Garcinol, found in Garcinia indica fruit rind, activates ERK for up to 20 hours, induces neurogenesis, and promotes neurite outgrowth in cortical NPCs (Weng et al., 2011). Garcinol is also known to induce cancer cell death via down-regulating/inactivating the WNT/β-catenin signaling pathway and inactivating signal transducer and activator of transcription 3 (Zhou et al., 2017; Huang et al., 2018).

Ginkgo biloba extract (GBE) has been used as traditional medicine in China and is known to improve cardiovascular activity and cognitive functions including memory, learning, and attention (Tian et al., 2017; Yuan et al., 2017). GBE has neuroprotective effects against amyloid-β- and hypoxia-induced neurotoxicity (Tchantchou et al., 2007). When tested in aged mice (two years old), GBE increased NSC proliferation and the production of doublecortin-positive neurons in the DG (Osman et al., 2016). When NSCs derived from mouse cochlea were treated with GBE, cell survival and neurogenesis were promoted with elongated neurite outgrowth (Wang and Han, 2015), suggesting that GBE may be beneficial for treating hearing loss.

The ginsenoside Rg1 is also known to promote neurogenesis in mouse adipose-derived SCs through miRNA-124 (Dong et al., 2017). When injected in rats along with D-galactose, Rg1 improved the cognitive deficit caused by D-galactose by reducing NSC senescence and oxidative stress (Chen et al., 2018a). Interestingly, Rg1 decreased the phosphorylation levels of protein kinase B and the mechanistic target of rapamycin (Chen et al., 2018a). In mouse models of depression, Rg1 showed anti-depressant-like effects through activating the BDNF signaling pathway and reducing corticosterone serum levels (Jiang et al., 2012). Rg1 reversed dendritic spine density and hippocampal neurogenesis in chronic mild stress mouse models of depression (Jiang et al., 2012). When treated in embryonic bodies, Rg1 induced neuron-like cells and neuron markers including neurofilament and β-tubulin III (Wu et al., 2013).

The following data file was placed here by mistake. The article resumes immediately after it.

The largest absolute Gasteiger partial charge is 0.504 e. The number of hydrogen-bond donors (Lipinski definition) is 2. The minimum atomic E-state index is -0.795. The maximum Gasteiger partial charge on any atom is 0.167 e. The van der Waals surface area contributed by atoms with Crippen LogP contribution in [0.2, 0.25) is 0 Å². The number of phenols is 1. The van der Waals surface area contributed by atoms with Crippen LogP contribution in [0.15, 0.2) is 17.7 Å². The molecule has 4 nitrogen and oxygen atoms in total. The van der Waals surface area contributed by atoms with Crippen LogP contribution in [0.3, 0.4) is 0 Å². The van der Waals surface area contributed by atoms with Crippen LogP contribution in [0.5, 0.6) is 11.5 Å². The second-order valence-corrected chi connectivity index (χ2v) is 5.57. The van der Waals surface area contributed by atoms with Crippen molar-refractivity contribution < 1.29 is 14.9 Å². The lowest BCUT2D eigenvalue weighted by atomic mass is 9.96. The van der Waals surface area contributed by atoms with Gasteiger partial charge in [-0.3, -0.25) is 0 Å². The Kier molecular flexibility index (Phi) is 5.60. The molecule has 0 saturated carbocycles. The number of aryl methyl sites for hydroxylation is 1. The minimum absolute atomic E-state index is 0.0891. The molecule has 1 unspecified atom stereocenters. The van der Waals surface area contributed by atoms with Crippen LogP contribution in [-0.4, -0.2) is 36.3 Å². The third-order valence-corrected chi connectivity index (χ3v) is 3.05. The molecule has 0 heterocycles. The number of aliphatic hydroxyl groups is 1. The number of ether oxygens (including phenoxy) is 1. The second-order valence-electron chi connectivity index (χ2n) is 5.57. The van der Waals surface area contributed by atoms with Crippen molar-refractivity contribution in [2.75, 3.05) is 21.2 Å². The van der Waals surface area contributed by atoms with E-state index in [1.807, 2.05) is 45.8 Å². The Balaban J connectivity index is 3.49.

The panaxadiol glycosides Rg5, Rk1, and Rg3 were found to induce neurogenesis in epithermal growth factor-responsive NSCs (Liu et al., 2007). Rg5-induced neurogenesis at the expense of astrogliogenesis and neurogenesis was blocked when the Ca2+ channel antagonist nifedipine was used.

Kuwanon V (KWV), a phenolic compound found in the roots of the mulberry tree (Morus bombycis), is known to increase neurogenesis in rat NSCs (Kong et al., 2015). Interestingly, the neurogenic effect of KWV is strong enough to overcome the proliferation signals induced by growth factors; KWV induces neurogenesis not only during differentiation, but also during proliferation of NSCs (Kong et al., 2015). KWV inhibited NSC proliferation but did not affect astrocytogenesis (Kong et al., 2015). Although the detailed effects on the regulation of NSC fate are not known, the components isolated from the root of Morus species including cyclomulberrin, sanggenon I, morusin, KWU, KWE, moracin P, moracin O, and mulberrofuran Q, have been reported to increase survival of neurons (Lee et al., 2011, 2012). Interestingly, moracenin D from Mori Cortex Radicis induced NURR1 expression but repressed α-synuclein mRNA expression and resulted in the protection of SH-SY5Y cells with a high dopamine concentration, suggesting that natural products in the Morus species are effective in regulating neural activity and survival (Ham et al., 2012).

Nelumbo nucifera rhizome extract (NRE) increased cell proliferation and doublecortin (an immature neuronal marker)-positive cell number in rats with scopolamine-induced amnesia (Yoo et al., 2011). In addition, NRE reinstated the decreased BDNF levels caused by scopolamine (Yoo et al., 2011). Moreover, NRE significantly increased memory function determined by a step-through passive avoidance test and neurogenesis through activating NSC proliferation and differentiation in rat DG (Yang et al., 2008).